Intel announced on Tuesday that it will give free Pentium III desktop PCs and unlimited Internet access to each of its more than 70,000 workers worldwide by the end of the year. The new benefits program follows similar initiatives launched earlier this year by Delta Airlines and Ford Motor Company, although Intel's program provides more extensive system packages, as well as Internet and service support, than previous corporate offerings.
Increasingly, companies are hoping that programs giving employees Internet access at home will pay dividends by giving them a more high-tech savvy workforce. In addition, such benefit programs may help companies keep or attract talent in what is currently a very competitive market.
"We want our employees and their families to participate fully in the Internet revolution," said Craig Barrett, Intel's president and chief executive, in a statement announcing the program. "An Internet savvy workforce supports our mission to be the pre-eminent building block supplier to the worldwide Internet economy. We see these employer-based programs as a positive trend illustrating the importance of technology literacy to us all."
Intel is not disclosing which hardware manufacturers and Internet service providers (ISP) it will be working with, according to company spokesman, Seth Walker.
The chip manufacturer will begin delivering the PCs to full- and part-time employees in the third quarter. Once workers are given the systems, they are theirs to keep, Walker said. Each Pentium III system will come equipped with a printer, keyboard, mouse, monitor, the Intel Create and Share camera pack, office productivity software, unlimited-use Internet service, technical support and the choice of one Intel Play product.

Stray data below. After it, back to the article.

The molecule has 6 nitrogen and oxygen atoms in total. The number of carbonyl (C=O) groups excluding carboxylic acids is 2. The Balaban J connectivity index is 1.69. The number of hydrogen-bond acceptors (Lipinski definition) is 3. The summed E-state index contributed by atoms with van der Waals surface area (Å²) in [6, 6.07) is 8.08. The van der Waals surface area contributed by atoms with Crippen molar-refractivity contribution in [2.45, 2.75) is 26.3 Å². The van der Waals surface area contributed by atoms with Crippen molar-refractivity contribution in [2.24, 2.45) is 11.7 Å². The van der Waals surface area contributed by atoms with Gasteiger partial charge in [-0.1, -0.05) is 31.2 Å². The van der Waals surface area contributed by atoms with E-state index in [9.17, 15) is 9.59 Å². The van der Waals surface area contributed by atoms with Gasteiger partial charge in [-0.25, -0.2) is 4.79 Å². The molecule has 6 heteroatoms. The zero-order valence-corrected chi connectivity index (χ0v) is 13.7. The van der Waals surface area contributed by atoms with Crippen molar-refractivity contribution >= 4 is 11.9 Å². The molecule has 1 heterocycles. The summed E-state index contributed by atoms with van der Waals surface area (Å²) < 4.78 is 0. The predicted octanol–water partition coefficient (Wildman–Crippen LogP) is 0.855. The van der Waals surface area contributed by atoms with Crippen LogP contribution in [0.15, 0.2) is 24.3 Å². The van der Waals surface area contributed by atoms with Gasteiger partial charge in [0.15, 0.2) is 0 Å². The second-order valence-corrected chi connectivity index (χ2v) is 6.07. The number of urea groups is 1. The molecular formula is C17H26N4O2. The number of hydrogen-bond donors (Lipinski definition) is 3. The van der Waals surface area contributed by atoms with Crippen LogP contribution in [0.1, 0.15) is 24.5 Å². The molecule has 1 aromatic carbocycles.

Under the program, Intel workers will have access to information about corporate benefits programs, training and communications via PCs and the Internet. "We're delighted to offer employees and their families the ability to take advantage of the education and e-commerce opportunities on the Internet," said Patty Murray, Intel vice president and director of human resources. "The Intel Home PC Program is the right new benefit for the year 2000." Intel officials said the program will be offered on an ongoing basis, and is not a one-time offer. In addition, employees will get periodic "refreshes" to ensure that their hardware and software stay current.
Workers will also have the option to upgrade their systems, peripheral devices and connectivity by contributing to the price of the system. Options would include notebook platforms, processor and memory upgrades, broadband access and peripherals. Each employee is eligible to take advantage of the program -- even those who are part of the same household.
"We hope that many other companies will choose to offer such a program to enable their employees and families to experience the Internet and get ready for the connected e-home of the future," said Doug Busch, Intel's vice president of information technology.
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